In the end, it was a relief to get a fun, big-hearted Strictly Come Dancing final, featuring broadcaster Stacey Dooley (paired with Kevin Clifton), Former Steps singer Faye Tozer (partnered with Giovanni Piernice), social media star Joe Sugg (dancing with Dianne Buswell), and former Pussycat Doll Ashley Roberts (teamed with Pasha Kovalev).
At times, this has been something of an awkward, snitty, moany Strictly series. There was the “kiss scandal” involving comedian Seann Walsh and Katya Jones. Bullying allegations swirling around Danny John-Jules and partner Amy Dowden. And the usual non-stop griping about contestants with “previous dance experience”, this year directed at Roberts, which seemed a little unfair (the song wasn’t called Don’t Cha Wish Your Girlfriend Could Charleston Like Me?).
Even as the final dawned, Dooley was being labelled a diva, and there were rumours that Sugg’s over-zealous fans were rigging the vote from overseas. Crikey. As the show began, the group performance featuring all the previous contestants was in danger of coming across less like a lovely reunion, and more like someone unlocking the cell-doors of the Strictly sin bin – or a light entertainment (petty) Crimewatch.
Tess Daly (style on the night: Elsa from Frozen channelling Anthea Redfern), and Claudia Winkelman (friendly Death Eater) were our able and charming co-hosts. Then there were the judges, Craig Revel Horwood, Shirley Ballas, Darcy Bussell and Bruno Tonioli, all of whom wriggled and frugged over to their seats, unwittingly encapsulating that much-feared corner of the old-style showbiz vortex where “Give ’em the old razzle-dazzle” meets Hi-De-Hi.
Getting back to the final, one of the exciting features was that no one was quite sure who’d win. The glitterball trophy was absolutely up for grabs as the couples embarked on three dances – the judges’ pick, a no-rules show dance, and their own favourite dance from the series. Roberts and Kovalev produced such a dangerously hot salsa they risked chafing their internal organs, a barefooted show dance that thematically erred a bit too close to “Drunk Enya”, and a fun Charleston.
Dooley and Clifton performed a perky foxtrot, a show dance so exuberant that it almost ended both their lives (Clifton repeatedly hurling Dooley between his legs), and a beyond-dramatic (darling!) paso doble.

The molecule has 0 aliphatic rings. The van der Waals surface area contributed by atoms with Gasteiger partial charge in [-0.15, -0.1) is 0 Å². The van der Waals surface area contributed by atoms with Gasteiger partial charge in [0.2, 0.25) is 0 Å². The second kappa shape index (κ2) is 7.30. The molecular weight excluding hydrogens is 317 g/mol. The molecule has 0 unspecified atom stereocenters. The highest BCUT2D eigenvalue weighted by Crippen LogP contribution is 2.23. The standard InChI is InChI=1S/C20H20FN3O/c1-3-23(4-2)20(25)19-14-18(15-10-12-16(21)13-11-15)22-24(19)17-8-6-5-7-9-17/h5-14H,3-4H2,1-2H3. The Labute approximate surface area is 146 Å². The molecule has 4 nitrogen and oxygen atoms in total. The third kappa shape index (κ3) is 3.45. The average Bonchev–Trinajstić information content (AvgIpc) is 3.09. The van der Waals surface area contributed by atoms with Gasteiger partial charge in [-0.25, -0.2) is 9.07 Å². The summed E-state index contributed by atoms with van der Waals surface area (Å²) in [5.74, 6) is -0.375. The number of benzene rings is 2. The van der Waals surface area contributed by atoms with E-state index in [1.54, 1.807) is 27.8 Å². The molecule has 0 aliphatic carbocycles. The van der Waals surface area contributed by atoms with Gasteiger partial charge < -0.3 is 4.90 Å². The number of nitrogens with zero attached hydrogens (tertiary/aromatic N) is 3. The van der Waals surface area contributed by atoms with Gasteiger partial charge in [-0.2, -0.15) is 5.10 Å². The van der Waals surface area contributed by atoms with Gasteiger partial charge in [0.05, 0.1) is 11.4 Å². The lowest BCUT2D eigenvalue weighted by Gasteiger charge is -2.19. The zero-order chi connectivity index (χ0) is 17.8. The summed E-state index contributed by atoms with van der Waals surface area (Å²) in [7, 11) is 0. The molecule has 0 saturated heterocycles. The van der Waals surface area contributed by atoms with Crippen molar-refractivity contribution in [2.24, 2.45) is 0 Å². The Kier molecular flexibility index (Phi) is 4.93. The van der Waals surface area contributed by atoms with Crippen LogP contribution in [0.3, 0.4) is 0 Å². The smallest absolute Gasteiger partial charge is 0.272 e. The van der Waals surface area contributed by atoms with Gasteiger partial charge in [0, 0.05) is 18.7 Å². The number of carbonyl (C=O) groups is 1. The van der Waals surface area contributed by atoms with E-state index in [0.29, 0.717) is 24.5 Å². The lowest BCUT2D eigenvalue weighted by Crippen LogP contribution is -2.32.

Tozer and Piernice performed a gorgeous Viennese waltz, a Fred and Ginger show dance, and then did their stunning experimental couple’s dance (if Tozer doesn’t get cast in Chicago after this, West End casting directors should eat her leotard). Sugg and Buswell performed a passionate paso doble, a “Rocky Horror Show/Marshall amps” show dance (reminding everyone how he had the “yoof” vote), and then another crowd-pleasing Charleston.
Even at this stage, it seemed too close to call, as Michael Bublé performed a quick croon-a-thon, and all the contestants from the series blubbed about their amazing Strictly – even contestants such as plucky Susannah Constantine and Blue’s Lee Ryan, who’d been voted off so fast, they’d barely had time to form blisters, never mind lasting memories.
Then there was the aforementioned group performance – always a guilty pleasure as you see the (ahem) “less able” celebrity dancers hidden as much as possible behind moving scenery. As always, this dance was at once glorious and life-affirming, while also chillingly reminiscent of the last 10 minutes of a very tiring wedding in the second-best function room of a mid-market Holiday Inn.
After this, the result was announced – a win for the intrepid, gutsy, talented (and totally amateur) Dooley and Clifton – the latter shouting “It’s a Christmas miracle!” as they hoisted the trophy. And, in so many ways it was – not least, that, considering the rest of the series, no one punched anyone else.